U.S. ‘locked and loaded,’ Trump warns North Korea

Pres­i­dent sug­gests that the mil­i­tary is poised to strike should Kim Jong Un ‘act un­wisely.’

Los Angeles Times - - FRONT PAGE - By Noah Bier­man and W.J. Hen­ni­gan

WASHINGTON — Pres­i­dent Trump capped a week of charged rhetoric aimed at North Korea on Fri­day with a more pre­cise threat of force, tweet­ing, “mil­i­tary so­lu­tions are now fully in place, locked and loaded, should North Korea act un­wisely.”

He added: “Hope­fully Kim Jong Un will find an­other path!”

For a sec­ond day, Trump followed up his provoca­tive posts on Twit­ter with more ex­pan­sive com­ments to re­porters mon­i­tor­ing his work­ing va­ca­tion from his New Jersey golf club. He dis­missed the po­ten­tial for back-chan­nel ne­go­ti­a­tions and re­it­er­ated his calls to North Korean leader Kim to halt his threats to the U.S. and its al­lies.

“If he ut­ters one threat in the form of an overt threat,” Trump told re­porters, “if he does any­thing with re­spect to Guam, or any­place else that’s an Amer­i­can ter­ri­tory or an Amer­i­can ally, he will truly re­gret it and he will re­gret it fast.”

The am­bigu­ous phrase “overt threat” sug­gested that the pres­i­dent was try­ing to set a higher bar for re­tal­i­a­tion than he had ear­lier in the week, when he sim­ply said any threat could trig­ger ac­tion.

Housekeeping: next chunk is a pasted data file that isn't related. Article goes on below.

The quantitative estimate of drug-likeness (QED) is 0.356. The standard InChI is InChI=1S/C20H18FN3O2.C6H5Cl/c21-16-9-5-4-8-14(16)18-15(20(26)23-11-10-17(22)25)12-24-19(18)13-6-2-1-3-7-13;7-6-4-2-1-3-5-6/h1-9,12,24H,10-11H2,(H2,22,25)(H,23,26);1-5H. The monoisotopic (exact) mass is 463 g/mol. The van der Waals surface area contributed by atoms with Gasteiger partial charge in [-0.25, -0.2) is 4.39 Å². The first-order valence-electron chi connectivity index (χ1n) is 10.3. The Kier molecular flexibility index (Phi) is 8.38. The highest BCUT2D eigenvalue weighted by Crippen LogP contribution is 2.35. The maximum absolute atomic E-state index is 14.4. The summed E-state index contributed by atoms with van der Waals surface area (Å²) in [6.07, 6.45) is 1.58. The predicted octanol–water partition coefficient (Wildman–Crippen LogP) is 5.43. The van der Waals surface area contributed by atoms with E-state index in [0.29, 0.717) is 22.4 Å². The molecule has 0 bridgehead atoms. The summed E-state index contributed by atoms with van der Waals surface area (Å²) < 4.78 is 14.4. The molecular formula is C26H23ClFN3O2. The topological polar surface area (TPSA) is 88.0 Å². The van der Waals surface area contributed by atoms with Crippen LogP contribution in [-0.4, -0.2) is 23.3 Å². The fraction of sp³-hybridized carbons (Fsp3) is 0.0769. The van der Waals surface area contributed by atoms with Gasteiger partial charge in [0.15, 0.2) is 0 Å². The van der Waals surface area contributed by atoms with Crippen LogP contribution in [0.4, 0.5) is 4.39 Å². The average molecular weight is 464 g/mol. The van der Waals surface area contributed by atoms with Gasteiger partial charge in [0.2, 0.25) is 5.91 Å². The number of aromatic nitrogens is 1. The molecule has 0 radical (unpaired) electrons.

Trump’s com­ments through­out the week — im­pro­vised with­out the re­view from na­tional se­cu­rity aides that such del­i­cate mat­ters usu­ally get — have alarmed many al­lies and mem­bers of the for­eign pol­icy com­muni-

ty, who have ex­pressed in­creas­ing con­cern that the pres­i­dent is in­flam­ing a volatile sit­u­a­tion with an un­pre­dictable, nu­clear-armed foe.

The height­ened ten­sion prompted Guam, the U.S. ter­ri­tory in the Pa­cific that has been the sub­ject of North Korean threats, to post emer­gency guide­lines of­fer­ing specific ad­vice in the event of a nu­clear mis­sile at­tack, in­clud­ing an ad­mo­ni­tion against us­ing hair con­di­tioner “be­cause it will bind ra­dioac­tive ma­te­rial to your hair.”